Kenney said some of the cash would also be used for infrastructure fixes in the province’s post secondary education facilities and justice system.

“This will create thousands of good jobs,” Kenney said at a press conference in Edmonton.

“The good news for drivers is crews will be making sure roads are pothole free.”

Kenney repeated the Alberta economy is “in serious contraction” and will talk longer to recover.

“The government is doubling the capital maintenance and renewal (CMR) funding in 2020-21 from $937 million to $1.9 billion by accelerating the capital plan. This will allow government to act quickly and work with companies across the province so they can keep their workers employed during these challenging times,” the government said in a release.

“These infrastructure investments will be focused on projects that can be actioned quickly. By doubling our capital maintenance and renewal project funds, we will deliver much-needed improvements to important assets, keep companies operating and most importantly, keep Albertans working. As the weather improves and buildings are empty, now is the perfect time for us to act,” said Kenney

Dave Naylor is the News Editor of the Western Standard

dnaylor@westewrnstandardonline.com

TWITTER: Twitter.com/nobby7694

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Kenney wants to track COVID cases via smartphone

A spokesperson for Alberta’s privacy commissioner said the potential use of an app to monitor movements of citizens heightened privacy concerns.

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In an effort to contain the spread of the virus, Alberta Premier Jason Kenney says his government would be willing to use technology to monitor the movements of Albertans who tested positive for COVID-19.

Such apps have been in use in China, Taiwan, and South Korea but have yet to be introduced to Western countries.

“I have been very clear; we intend to follow the lessons learned from successful countries like Taiwan, Singapore, and South Korea to more quickly reopen our economy and the relaunch strategy involves, in part, the limited and appropriate use of wireless apps, of smartphone apps for individuals who are under quarantine orders,” the premier said Wednesday in response to a question in the Legislature from UCP MLA Shane Getson.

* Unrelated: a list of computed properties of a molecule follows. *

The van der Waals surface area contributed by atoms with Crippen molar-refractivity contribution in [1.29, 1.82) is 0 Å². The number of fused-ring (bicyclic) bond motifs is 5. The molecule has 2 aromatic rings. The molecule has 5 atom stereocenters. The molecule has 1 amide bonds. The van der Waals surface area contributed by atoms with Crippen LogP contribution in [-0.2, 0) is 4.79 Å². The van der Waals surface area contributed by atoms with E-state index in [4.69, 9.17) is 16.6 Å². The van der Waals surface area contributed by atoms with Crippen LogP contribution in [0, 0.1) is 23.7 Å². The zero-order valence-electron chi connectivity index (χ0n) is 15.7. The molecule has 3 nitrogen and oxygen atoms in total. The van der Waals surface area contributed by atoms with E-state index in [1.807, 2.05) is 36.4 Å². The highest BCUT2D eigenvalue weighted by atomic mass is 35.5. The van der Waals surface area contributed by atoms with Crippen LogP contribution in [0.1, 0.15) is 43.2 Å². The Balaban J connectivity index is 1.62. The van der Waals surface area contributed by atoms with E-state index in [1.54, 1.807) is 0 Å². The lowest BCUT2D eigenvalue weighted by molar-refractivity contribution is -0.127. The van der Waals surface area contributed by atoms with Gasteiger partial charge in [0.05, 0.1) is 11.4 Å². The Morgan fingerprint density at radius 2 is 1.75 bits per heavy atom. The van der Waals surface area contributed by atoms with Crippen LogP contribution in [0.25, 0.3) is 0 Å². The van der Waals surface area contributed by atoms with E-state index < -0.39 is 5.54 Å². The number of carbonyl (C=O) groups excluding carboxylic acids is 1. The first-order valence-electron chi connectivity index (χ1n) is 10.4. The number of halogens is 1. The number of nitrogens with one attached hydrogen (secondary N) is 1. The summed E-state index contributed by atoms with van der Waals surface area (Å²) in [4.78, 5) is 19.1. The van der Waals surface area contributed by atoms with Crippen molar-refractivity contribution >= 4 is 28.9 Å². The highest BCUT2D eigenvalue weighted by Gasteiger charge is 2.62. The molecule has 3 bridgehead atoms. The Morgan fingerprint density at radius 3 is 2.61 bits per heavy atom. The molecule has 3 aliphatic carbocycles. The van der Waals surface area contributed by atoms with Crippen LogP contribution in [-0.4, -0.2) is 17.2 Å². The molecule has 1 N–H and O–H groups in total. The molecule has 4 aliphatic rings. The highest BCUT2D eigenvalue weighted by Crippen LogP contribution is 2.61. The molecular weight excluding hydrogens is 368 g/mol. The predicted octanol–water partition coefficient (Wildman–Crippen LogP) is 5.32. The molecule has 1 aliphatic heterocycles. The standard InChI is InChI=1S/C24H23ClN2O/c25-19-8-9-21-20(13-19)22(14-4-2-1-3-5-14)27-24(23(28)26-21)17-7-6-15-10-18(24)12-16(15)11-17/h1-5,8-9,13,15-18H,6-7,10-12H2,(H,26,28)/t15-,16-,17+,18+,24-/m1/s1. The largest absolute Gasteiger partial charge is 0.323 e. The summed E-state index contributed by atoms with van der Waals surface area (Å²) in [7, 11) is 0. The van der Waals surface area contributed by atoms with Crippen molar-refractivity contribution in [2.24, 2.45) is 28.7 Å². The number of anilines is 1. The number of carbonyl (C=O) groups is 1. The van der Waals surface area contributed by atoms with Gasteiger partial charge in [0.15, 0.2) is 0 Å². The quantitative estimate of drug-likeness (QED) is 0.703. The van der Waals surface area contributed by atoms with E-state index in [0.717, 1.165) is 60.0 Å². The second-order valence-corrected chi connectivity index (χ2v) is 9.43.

Using international travel as an example, Kenney said it would help the government to “know if that person is going to go home and stay home”.

A spokesperson for Alberta’s privacy commissioner said the potential use of an app to monitor movements of citizens heightened privacy concerns.

“There are several unknowns about how an app would be deployed and what laws would be engaged by doing so,” Scott Sibbald told Postmedia.

“Any option being considered is sure to have privacy implications that would require reasonable safeguards to protect personal or health information. The Commissioner expects to be consulted on the various initiatives being explored by the Government of Alberta.”

Across the border, Kentucky officials have opted to use ankle monitors for individuals who have tested positive but “refuse to stay home”.

Kenney’s brief statement did not suggest the app would be used for those who refused to follow public health orders but rather for the government to monitor their cellular location and be assured targeted Albertans were staying home.

“The thought the government is going to start tracing people everywhere they go is ridiculous,” Kenney said.

“To protect us from a second phase of the pandemic, we might have to do what Taiwan, (China), Singapore and South Korea have done … we want to make sure they’re actually following the quarantine.”

Numbers released from the Alberta government’s modelling on Wednesday suggest the peak of the pandemic will not happen until late May. A second wave, if it were going to happen, would likely come in the fall after physical distancing restrictions were reduced.

Deirdre Mitchell-MacLean is a Senior Reporter with Western Standard
dmaclean@westernstandardonline.com
Twitter @Mitchell_AB